Friday, November 19, 2004

Where's His Rookie Card Again? 

I don't normally do these "hey, congratulations!" postcard-entries, but here you go -- Chad Tracy was named to the Topps All-Rookie Team yesterday. With Khalil Greene and Jason Bay on the team as well, he's in good company.

Chad Tracy... hey, congratulations!

Thursday, November 18, 2004

I Miss Hockey 

My junior and senior years in college, I lived with 3 other guys in an off-campus apartment. One of my roommates was a RTVMP major (that's "Radio/Television/Motion Pictures") and his career goal was to make a living as a soap opera writer. Now, I can hear the snickers, but thanks to the power of the writers' union, the annual salary was over $100K (and this was almost 15 years ago) for one 44-minute script every two weeks. Nice work, if you can get it.

So as part of his general learning of the trade, my roommate watched Guiding Light. Daily. And at first he did it alone. But within, oh, 6 months at the most, watching the day's episode ended up being more of a communal experience with at least 2 and sometimes all 4 of us watching (Taped, it proved to be a popular post-bar-hopping chill-out). Once we started watching, we became invested in the characters, thereby encouraging us to watch more. The girlfriends that occasionally made their way to our place had very little interest in watching, probably because they lacked that character investment.

And so it is that I think of hockey and how I miss it.

It's not so much that I adore the sport as much as it that I miss the storyline. Conditioned to the daily nature of baseball for six months, to have it end suddenly and be forced into the 2- or 3-times-a-week start-stop of the NBA is difficult for me. I have no great abiding interest in the Suns or Coyotes, other than the general enjoyment a winning local squad engenders, but it's nice to pick up the Republic in the wintry dark, bring it into the house, and read about the local club while enjoying a breakfast cereal of choice. Football, thanks to its weekly nature, makes for poor reading in that regard. College basketball can help fill that void, but frankly, until conference play heats up in January, it's fairly dry to me.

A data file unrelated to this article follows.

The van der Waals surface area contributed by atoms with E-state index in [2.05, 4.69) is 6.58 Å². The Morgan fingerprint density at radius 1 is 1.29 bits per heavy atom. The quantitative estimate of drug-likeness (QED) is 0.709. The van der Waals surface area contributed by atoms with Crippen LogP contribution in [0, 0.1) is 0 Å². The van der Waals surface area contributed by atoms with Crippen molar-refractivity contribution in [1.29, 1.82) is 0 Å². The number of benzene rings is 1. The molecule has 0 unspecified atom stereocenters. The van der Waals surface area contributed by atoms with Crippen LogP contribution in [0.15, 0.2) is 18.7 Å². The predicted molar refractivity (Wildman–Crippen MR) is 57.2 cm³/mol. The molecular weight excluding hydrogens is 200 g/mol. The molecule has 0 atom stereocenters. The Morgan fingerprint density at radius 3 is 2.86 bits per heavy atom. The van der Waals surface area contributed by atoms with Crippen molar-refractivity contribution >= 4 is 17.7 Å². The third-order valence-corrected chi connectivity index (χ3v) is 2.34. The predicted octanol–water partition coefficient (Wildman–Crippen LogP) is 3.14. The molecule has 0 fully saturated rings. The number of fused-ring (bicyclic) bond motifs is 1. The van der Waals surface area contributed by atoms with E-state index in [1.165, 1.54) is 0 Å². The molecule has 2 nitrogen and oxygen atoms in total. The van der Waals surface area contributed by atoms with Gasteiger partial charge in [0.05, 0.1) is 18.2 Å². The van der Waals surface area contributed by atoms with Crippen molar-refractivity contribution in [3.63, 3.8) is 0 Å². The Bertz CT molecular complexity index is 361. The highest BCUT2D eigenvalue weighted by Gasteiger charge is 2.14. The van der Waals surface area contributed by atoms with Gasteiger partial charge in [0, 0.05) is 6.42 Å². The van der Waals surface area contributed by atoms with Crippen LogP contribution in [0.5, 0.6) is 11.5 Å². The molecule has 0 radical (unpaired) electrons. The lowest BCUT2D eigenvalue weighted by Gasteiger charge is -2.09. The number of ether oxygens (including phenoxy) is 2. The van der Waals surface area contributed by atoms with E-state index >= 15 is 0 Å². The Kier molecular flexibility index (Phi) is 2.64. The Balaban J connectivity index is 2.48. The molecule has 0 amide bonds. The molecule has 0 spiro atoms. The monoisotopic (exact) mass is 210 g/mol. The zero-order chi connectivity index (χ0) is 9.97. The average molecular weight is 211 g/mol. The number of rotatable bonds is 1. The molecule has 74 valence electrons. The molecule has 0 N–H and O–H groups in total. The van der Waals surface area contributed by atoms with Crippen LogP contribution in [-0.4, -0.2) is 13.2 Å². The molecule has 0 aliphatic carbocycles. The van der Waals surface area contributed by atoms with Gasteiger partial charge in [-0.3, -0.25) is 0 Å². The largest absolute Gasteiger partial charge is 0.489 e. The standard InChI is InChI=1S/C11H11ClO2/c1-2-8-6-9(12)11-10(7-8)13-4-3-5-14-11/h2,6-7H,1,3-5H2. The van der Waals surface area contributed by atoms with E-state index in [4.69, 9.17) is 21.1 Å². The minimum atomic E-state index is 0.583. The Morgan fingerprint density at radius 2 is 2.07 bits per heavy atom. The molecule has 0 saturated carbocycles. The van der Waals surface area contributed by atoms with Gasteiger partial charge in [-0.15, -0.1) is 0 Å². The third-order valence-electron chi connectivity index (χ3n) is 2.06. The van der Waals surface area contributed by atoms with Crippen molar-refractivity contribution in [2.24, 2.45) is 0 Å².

But hockey and basketball, particularly if you're lucky enough to live in a metropolitan area with both types of teams, that's great. It allows you to compare and contrast. Maybe one team is ascendant while the other is declining. Whatever -- it's like a soap opera with the "A" plot and the "B" plot. You really care about the "A" plot, but the "B" plot is a nice distraction.

Sadly, this fall, we've had no "B" plot.

The best I can do regarding Diamondbacks news is this -- Mark Grace will be the D-Backs' color analyst in 2005 and 2006. Many D-Back bloggers or internet denizens will be of mixed mind regarding this, cursing his return to the booth but thankful he won't be trying to manage in the organization. (Frankly, I don't share the negativity, though it's not like I think he's incredible either.) But the other news -- Garagiola, Jr. met with Randy Johnson, Moorad still not approved as CEO, coaching changes -- are just dull to me.

Tuesday, November 16, 2004

Cultural Diversion: The Incredibles 

The not-so-secret secret behind Pixar's movies is that they're more for the parents in the audience than the kids.  Think of Toy Story 2, for example, which took the theme of watching your kids grow older that bubbled below the surface of Toy Story's buddy comedy and brought into full view.  Or Finding Nemo, in which Marlin's and Dory's journey (outward and inward) was more difficult and more significant than Nemo's.

So it is with The Incredibles, which packs such kiddie-unfriendly themes such as midlife crises, compromises made in the process of having a family, dealing with surly adolescents, and, er, tort reform into its nearly two-hour running time.  There's a reason why the movie is rated PG, folks, and it's not solely because of the movie's violence.  It's because it might simply bore the 5-year-olds.  Oh, sure, there are stretches of the movie that move by at a fast pace (the ones that clearly will serve as the basis for the video game tie-ins).  But it's the other beats -- the oversized Bob Parr trapped in an undersized insurance company cubicle, the sly sending up of spy-movie cliches even while it uses those cliches to full effect -- that will reward the adults in the audience while leaving the 5-year-olds wondering when the kids in the movie will do something cool again.  (Indeed, at the screening we saw this weekend, it did appear that families were leaving the youngest 'uns at home.)